Table of contents for Road to Ladakh
- Motorcycle Diaries. Road to Ladakh… (Delhi – Kaza)
- Motorcycle Diaries. Road to Ladakh (Kaza – Keylong – Sarchu)
- Motorcycle Diaries. Road to Ladakh (Sarchu – Leh)
- Motorcycle Diaries. Road to Ladakh…Leh – the land of monasteries…
- Motorcycle Diaries. Road to Ladakh…at Khardung La
- Motorcycle Diaries. Road to Ladakh (Leh to Hunder)
- Motorcycle Diaries. Road to Ladakh (Bidding adieu to Leh)
- Motorcycle Diaries. Road to Ladakh…at Tso Kar
- Motorcycle Diaries. Road to Ladakh…Riding Back Home…
Day 12: July 4, 2012; Leh to Debring & Tso Kar: From this day, our return journey to New Delhi commenced. On the Day 12, our ride was from Leh to Debring, which is located off-Morey Plains, about 150kms from Leh, crossing Upshi, Rumtse and the mighty Taglang La.
In the morning briefing, I could observe that the riders didn’t want to leave! The fun was in arriving at Leh and not in going back. We wanted to stay, soak in the beauty of this wonderland. I know many of us that day decided in their hearts that they would come back, very soon.
When we started from Leh at about 8am, the weather was bright and sunny. We again rode through the beautiful, green patches on the Leh-Manali highway, passing Shey Palace and a large number of monasteries, Stupas and rock carvings on this road.
Shey was the summer capital of Ladakh, so I learnt from a passer-by, as I stopped for a water break. I could not help but soak in the beauty of the palace built on the hill. The palace, mostly in ruins now, were built first in 1655, near the Shey village and were used as a summer retreat by the royal family of Ladakh.
I rode through amazing Ladakh scenery, road guarded by rock walls. This stretch is full of village on both sides, and the ride is really pleasant. I regret not stopping again and clicking the pictures of the roads surrounded by tree all through the route for about 30kms; where the parents of the school-going kids gave us riders the most amused looks, as if saying, “Well! There go the spoilt ones!”
From this signage at Upshi, the right turn goes 30kms to Rumste and the left takes you to Tso Moriri, another famous lake at Ladakh.
As we entered the mountainous terrain, I observed the colour of the flowing river on our left – so different than the rivers we were used to see during this ride!
Out first break of the day was at Rumtse, the same hamlet where we stopped on our way to Leh a few days ago.
As I sat down here, I observed an acute silence amongst riders, as if all excitement had gone missing, as if we left it at Leh. There weren’t banters flowing around, no one was pushing each other, no laughter; only a passive wait…till this Ladakhi kid showed up.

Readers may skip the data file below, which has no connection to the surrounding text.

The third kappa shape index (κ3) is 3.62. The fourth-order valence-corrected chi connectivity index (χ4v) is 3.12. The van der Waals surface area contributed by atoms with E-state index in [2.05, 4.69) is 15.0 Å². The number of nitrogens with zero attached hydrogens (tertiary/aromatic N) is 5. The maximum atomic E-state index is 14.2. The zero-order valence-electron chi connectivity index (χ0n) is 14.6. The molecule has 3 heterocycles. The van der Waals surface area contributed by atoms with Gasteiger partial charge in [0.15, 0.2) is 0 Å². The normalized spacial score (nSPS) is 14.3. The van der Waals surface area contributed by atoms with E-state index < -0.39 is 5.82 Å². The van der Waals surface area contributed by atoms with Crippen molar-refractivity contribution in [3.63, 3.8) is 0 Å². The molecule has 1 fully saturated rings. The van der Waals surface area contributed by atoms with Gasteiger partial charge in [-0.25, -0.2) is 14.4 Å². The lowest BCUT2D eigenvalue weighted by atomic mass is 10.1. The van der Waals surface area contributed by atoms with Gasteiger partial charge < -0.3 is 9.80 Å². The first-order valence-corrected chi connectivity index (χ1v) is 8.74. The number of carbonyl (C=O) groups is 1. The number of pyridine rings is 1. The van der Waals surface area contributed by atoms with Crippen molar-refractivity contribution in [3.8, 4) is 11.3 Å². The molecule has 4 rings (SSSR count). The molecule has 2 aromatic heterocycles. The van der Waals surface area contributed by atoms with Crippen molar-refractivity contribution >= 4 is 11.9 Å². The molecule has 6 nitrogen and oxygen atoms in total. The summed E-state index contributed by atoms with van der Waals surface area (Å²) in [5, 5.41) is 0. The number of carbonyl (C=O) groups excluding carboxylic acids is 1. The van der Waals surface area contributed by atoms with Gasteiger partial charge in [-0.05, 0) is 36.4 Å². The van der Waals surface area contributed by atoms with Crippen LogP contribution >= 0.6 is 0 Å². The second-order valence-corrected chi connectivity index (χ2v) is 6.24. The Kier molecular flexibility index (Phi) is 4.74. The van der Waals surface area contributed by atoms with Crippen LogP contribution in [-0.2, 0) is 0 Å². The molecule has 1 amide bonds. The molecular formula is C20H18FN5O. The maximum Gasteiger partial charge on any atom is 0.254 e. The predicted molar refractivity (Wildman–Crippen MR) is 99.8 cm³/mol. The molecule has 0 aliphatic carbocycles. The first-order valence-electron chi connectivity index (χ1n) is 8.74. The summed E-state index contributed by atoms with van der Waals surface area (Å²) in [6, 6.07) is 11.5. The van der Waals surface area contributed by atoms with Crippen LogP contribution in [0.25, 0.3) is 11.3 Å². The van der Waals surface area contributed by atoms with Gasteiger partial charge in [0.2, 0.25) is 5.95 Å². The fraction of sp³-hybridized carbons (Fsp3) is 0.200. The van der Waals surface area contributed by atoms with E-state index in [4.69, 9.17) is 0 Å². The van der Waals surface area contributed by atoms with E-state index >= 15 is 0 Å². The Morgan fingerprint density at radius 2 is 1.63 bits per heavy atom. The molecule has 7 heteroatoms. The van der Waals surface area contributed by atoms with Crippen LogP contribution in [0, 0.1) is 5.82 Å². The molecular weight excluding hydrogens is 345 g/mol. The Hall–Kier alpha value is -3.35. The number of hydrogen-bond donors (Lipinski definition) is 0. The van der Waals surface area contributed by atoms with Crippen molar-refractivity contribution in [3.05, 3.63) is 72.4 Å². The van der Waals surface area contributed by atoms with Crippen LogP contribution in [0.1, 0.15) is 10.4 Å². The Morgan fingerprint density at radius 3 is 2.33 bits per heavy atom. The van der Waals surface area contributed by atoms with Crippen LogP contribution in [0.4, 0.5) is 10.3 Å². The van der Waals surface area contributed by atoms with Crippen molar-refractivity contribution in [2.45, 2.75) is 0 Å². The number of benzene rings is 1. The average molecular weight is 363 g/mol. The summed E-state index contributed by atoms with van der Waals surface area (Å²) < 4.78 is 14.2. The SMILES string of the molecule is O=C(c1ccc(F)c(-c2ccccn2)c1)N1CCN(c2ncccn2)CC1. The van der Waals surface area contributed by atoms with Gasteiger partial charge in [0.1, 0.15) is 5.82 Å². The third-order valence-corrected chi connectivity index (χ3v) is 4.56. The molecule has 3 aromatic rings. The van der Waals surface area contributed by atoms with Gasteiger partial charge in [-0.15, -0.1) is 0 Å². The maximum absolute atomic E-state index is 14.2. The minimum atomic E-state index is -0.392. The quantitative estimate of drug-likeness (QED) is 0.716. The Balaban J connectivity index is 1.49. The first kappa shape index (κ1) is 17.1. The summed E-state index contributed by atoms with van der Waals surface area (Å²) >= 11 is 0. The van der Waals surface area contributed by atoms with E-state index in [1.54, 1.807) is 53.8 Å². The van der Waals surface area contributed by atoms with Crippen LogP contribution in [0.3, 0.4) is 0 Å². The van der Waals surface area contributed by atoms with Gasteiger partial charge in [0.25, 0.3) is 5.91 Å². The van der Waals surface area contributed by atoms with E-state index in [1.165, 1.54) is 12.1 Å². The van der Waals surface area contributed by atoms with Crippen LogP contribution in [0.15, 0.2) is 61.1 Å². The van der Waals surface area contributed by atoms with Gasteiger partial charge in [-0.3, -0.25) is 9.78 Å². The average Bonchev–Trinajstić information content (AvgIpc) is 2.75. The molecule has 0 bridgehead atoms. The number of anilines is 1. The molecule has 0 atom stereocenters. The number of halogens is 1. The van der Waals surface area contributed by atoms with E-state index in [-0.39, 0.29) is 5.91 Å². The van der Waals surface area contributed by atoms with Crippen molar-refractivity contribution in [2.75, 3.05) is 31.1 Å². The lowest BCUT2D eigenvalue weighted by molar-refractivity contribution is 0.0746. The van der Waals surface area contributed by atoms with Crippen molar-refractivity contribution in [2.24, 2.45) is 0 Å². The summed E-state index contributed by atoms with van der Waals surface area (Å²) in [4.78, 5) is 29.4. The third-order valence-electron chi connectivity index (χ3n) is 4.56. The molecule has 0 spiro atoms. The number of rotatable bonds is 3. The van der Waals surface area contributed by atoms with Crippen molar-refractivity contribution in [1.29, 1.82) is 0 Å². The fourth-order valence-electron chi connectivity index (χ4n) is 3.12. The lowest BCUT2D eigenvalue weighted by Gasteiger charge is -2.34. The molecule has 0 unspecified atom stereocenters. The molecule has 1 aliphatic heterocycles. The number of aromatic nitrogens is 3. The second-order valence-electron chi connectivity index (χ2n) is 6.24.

This kid came as a breather, Dorje his name was. Extremely sharp and friendly, he quickly became very popular with us. Running all around, chasing stray dogs, offering smiles to shutterbugs, he was raw energy! Then, one of us introduced him to an Apple iPhone – the Tom Cat application! You would see his amazement in the adjoining pic. Amused he was; he made all kinds of noises – soliciting response from the Tom Cat and laughter from us! He was some fun!
From here, ride to the Taglang La was about 30kms. Much to our pleasant surprise, a large part of the road that was under-construction when we came a week ago was now constructed! So we sailed on really quickly towards the sandy patch of the Morey Plains.
As I always hate riding in sand, this time too, I found it pretty exhausting. However, this time, I had a better idea about how not to hold on the clutch (that could burn the clutch plate really fast) and let True find her own course in the desert. Finally, we reached our scheduled breakpoint – a small dhaba amidst nothing, standing tall in the desert.
Weary that we all were, especially after negotiating the monumental Taglang La and the sand, this dhaba provided much needed rest to our backs, some frolic and tasty Maggi! Here, we were to regroup, and then get ready for the moment of the day – this was our destination for the legendary group photograph, the trademark of the Royal Enfield Himalayan Odyssey.
As we rode into a chosen barren patch, we were asked to build a formation, with all riders standing in one straight line! Now, that’s some tall asking, as making 65 riders do that, maneuvering the bikes in sand back & forth, forming one straight line – the photographer had a really tough time organizing and achieving this tall feat! Yet, the picture came out really well. After this legendary pick was clicked, we moved ahead towards Debring, our night-halt destination.